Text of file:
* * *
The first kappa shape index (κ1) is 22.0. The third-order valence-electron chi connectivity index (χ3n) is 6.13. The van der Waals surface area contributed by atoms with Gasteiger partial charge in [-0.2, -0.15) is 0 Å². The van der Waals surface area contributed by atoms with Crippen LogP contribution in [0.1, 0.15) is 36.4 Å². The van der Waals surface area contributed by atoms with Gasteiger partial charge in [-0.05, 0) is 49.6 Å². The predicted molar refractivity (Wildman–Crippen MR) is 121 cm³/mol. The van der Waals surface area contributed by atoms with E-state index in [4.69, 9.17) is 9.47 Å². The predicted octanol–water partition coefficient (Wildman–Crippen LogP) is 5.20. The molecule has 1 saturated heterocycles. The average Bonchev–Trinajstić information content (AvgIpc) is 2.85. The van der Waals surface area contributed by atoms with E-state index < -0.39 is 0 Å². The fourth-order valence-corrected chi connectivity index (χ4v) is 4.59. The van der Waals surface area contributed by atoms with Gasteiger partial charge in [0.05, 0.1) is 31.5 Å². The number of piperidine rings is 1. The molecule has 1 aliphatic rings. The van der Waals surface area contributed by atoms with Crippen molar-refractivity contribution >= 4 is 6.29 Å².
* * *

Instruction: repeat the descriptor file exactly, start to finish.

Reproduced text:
The first kappa shape index (κ1) is 22.0. The third-order valence-electron chi connectivity index (χ3n) is 6.13. The van der Waals surface area contributed by atoms with Gasteiger partial charge in [-0.2, -0.15) is 0 Å². The van der Waals surface area contributed by atoms with Crippen LogP contribution in [0.1, 0.15) is 36.4 Å². The van der Waals surface area contributed by atoms with Gasteiger partial charge in [-0.05, 0) is 49.6 Å². The predicted molar refractivity (Wildman–Crippen MR) is 121 cm³/mol. The van der Waals surface area contributed by atoms with E-state index in [4.69, 9.17) is 9.47 Å². The predicted octanol–water partition coefficient (Wildman–Crippen LogP) is 5.20. The molecule has 1 saturated heterocycles. The average Bonchev–Trinajstić information content (AvgIpc) is 2.85. The van der Waals surface area contributed by atoms with E-state index < -0.39 is 0 Å². The fourth-order valence-corrected chi connectivity index (χ4v) is 4.59. The van der Waals surface area contributed by atoms with Gasteiger partial charge in [0.05, 0.1) is 31.5 Å². The number of piperidine rings is 1. The molecule has 1 aliphatic rings. The van der Waals surface area contributed by atoms with Crippen molar-refractivity contribution >= 4 is 6.29 Å².